It’s easy to presume natural aspiration is an unsophisticated solution, though the 4.0 boxer proves itself to be old-school in character alone. It fits a petrol particulate filter and adaptive cylinder control, is Euro 6d compliant, and can shut down a bank of cylinders, alternating between the two banks, on the fly to improve consumption and emissions under light load and low RPM. The only real downside to any of this is that the engine does make a low drone once it drops three cylinders, though it’s only a slightest of annoyance and it can be defeated by turning off the stop-start functionality.
Despite the featherweight ‘GT3’ flywheel, the engine doesn’t flare at the touch of the throttle and maintains good low-RPM inertia so as not to inadvertently stall. The clutch bite is nice and progressive, its action isn’t overly heavy, and the gearbox’s tightly gated shift is as pleasantly slick and positive in throw around town as it is at high engine speeds. It’s a completely placid and virtually foible-free car in the thick of traffic – even the ‘overkill’ ceramic brakes are bereft of cold squealing or annoying abruptness.
That said, the Boxster GTS 4.0 habitually maintains its characteristic sports car mojo, no matter how sedately it’s driven.
Climbing out of the mountains, the course ahead opens up, if not enough in road width or line of sight to properly flex its muscles or scratch too deeply into its dynamic talents. It tracks like a slot car, never threatening to break the adhesion of those Pirellis or smothering its keen telepathy between the driver and the road.
It doesn’t demand much cog-swapping, even let off the chain in response to the ebb and flow of the coastal road curves. There’s enough shove and sheer RPM head room that you keep it in third gear, and modulate an impressive breadth of road speed by simply squeezing the throttle like it's some sort of giant volume control for pace.
Fluid. Organic. Analogue. All of the finest characteristic traits the Cayman GTS 4.0 demonstrated on-track continue to translate through its Boxster twin on-road. Even at a dull roar, when a car of this type isn’t exactly in its perfect element.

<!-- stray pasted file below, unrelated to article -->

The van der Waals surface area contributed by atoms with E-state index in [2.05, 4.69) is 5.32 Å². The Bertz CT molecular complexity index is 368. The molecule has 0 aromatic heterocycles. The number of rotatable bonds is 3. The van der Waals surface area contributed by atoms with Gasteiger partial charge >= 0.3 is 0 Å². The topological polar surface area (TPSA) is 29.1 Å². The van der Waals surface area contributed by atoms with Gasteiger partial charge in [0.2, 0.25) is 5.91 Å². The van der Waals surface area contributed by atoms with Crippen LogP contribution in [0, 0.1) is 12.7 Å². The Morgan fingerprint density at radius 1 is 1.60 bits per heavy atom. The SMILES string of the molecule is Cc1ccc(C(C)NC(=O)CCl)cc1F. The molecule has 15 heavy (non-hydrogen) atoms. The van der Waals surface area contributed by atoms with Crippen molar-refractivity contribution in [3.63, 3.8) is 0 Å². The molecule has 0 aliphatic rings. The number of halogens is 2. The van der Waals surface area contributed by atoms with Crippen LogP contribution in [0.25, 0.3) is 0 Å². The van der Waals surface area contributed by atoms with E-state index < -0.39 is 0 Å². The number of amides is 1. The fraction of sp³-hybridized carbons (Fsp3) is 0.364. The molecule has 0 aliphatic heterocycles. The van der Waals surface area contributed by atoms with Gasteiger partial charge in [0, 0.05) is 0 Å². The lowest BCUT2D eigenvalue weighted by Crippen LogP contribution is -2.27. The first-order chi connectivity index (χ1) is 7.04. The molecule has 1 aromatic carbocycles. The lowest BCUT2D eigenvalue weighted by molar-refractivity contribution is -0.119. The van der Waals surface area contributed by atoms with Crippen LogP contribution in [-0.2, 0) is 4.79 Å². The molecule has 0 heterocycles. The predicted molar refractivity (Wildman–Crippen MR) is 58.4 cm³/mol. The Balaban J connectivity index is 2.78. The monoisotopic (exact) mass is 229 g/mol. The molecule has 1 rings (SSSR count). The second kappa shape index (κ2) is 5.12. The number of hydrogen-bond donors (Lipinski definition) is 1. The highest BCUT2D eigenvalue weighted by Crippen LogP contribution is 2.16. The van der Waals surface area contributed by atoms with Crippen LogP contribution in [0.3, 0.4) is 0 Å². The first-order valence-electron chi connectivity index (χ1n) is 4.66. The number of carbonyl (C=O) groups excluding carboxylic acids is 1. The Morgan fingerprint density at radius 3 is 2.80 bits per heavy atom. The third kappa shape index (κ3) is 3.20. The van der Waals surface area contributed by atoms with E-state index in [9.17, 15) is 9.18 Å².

If there’s anywhere you can get caught short, though, it’s that the powertrain format doesn’t suit on-a-whim bursts of acceleration you sometimes need for overtaking in short opportunities. Slicing past buses and trucks along a short piece of coastal road just isn’t this car’s forte.
There’s not much else to discuss about the Boxster experience that hasn’t been combed over in reviews past. The cabin space, practicality, the neatness of the electric roof actuation, and its general appointments are all familiar 718 ‘982’ fare. It’s a fairly bare-boned package that fits enough surfeit equipment, be it the latest 7.0-inch high-def’ infotainment system with Apple CarPlay, or the slim suite of assistance and safety gear including multi-collision braking, blind-spot monitoring, a reversing camera and parking sensors.
In short, you’re buying into the 718 GTS 4.0 experience – in either body style – for a finely polished sporting experience wrapped around its soulful new powertrain. And for this, it delivers as much as you can reasonably expect for and more.
Of course, the Boxster and Cayman continue to live in the shadow of the 911 in the eyes of cynics and diehards. Yet, with all but the 992 GT3 having gone the turbocharged route, the fitment of a big 4.0-litre N/A six and manual-only gearbox to the GTS in regular series production brings a new complexion to the 718’s place in Porsche sports car hierarchy today.